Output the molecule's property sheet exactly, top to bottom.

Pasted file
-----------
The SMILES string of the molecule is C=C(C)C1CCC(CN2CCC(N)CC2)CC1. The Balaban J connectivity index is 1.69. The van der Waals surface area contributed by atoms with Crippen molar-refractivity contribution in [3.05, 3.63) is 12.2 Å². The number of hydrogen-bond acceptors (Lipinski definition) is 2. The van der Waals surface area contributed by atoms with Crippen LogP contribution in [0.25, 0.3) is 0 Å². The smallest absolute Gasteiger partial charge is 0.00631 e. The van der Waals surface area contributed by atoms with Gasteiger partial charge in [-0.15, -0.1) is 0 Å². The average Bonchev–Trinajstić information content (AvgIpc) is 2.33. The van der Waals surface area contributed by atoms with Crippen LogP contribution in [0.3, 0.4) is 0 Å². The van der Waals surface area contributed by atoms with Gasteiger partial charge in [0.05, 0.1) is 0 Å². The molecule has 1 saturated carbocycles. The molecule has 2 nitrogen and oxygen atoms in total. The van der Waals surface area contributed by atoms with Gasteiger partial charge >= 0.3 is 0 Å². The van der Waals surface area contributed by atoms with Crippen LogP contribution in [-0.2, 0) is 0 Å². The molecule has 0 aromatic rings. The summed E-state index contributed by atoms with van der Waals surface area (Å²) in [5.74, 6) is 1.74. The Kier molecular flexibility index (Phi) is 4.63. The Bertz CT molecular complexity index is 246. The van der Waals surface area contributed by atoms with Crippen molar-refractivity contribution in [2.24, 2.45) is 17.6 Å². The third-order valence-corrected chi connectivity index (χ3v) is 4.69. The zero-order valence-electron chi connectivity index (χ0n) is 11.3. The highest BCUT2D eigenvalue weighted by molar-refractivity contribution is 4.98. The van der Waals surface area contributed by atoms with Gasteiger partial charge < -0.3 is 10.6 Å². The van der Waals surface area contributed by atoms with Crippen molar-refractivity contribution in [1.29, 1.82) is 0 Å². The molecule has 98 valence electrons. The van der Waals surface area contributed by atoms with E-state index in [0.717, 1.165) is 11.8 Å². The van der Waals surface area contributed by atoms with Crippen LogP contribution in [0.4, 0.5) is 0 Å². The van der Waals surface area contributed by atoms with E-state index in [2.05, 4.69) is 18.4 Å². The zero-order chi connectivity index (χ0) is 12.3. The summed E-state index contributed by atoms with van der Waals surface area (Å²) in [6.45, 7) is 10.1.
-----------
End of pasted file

The SMILES string of the molecule is C=C(C)C1CCC(CN2CCC(N)CC2)CC1. The Balaban J connectivity index is 1.69. The van der Waals surface area contributed by atoms with Crippen molar-refractivity contribution in [3.05, 3.63) is 12.2 Å². The number of hydrogen-bond acceptors (Lipinski definition) is 2. The van der Waals surface area contributed by atoms with Crippen LogP contribution in [0.25, 0.3) is 0 Å². The smallest absolute Gasteiger partial charge is 0.00631 e. The van der Waals surface area contributed by atoms with Gasteiger partial charge in [-0.15, -0.1) is 0 Å². The average Bonchev–Trinajstić information content (AvgIpc) is 2.33. The van der Waals surface area contributed by atoms with Crippen LogP contribution in [0.3, 0.4) is 0 Å². The van der Waals surface area contributed by atoms with Gasteiger partial charge in [0.05, 0.1) is 0 Å². The molecule has 1 saturated carbocycles. The molecule has 2 nitrogen and oxygen atoms in total. The van der Waals surface area contributed by atoms with Gasteiger partial charge >= 0.3 is 0 Å². The van der Waals surface area contributed by atoms with Crippen LogP contribution in [-0.2, 0) is 0 Å². The molecule has 0 aromatic rings. The summed E-state index contributed by atoms with van der Waals surface area (Å²) in [5.74, 6) is 1.74. The Kier molecular flexibility index (Phi) is 4.63. The Bertz CT molecular complexity index is 246. The van der Waals surface area contributed by atoms with Crippen molar-refractivity contribution in [2.24, 2.45) is 17.6 Å². The third-order valence-corrected chi connectivity index (χ3v) is 4.69. The zero-order valence-electron chi connectivity index (χ0n) is 11.3. The highest BCUT2D eigenvalue weighted by molar-refractivity contribution is 4.98. The van der Waals surface area contributed by atoms with Gasteiger partial charge < -0.3 is 10.6 Å². The van der Waals surface area contributed by atoms with Crippen molar-refractivity contribution in [1.29, 1.82) is 0 Å². The molecule has 98 valence electrons. The van der Waals surface area contributed by atoms with E-state index in [0.717, 1.165) is 11.8 Å². The van der Waals surface area contributed by atoms with Crippen LogP contribution in [0.4, 0.5) is 0 Å². The van der Waals surface area contributed by atoms with E-state index in [2.05, 4.69) is 18.4 Å². The zero-order chi connectivity index (χ0) is 12.3. The summed E-state index contributed by atoms with van der Waals surface area (Å²) in [6.45, 7) is 10.1.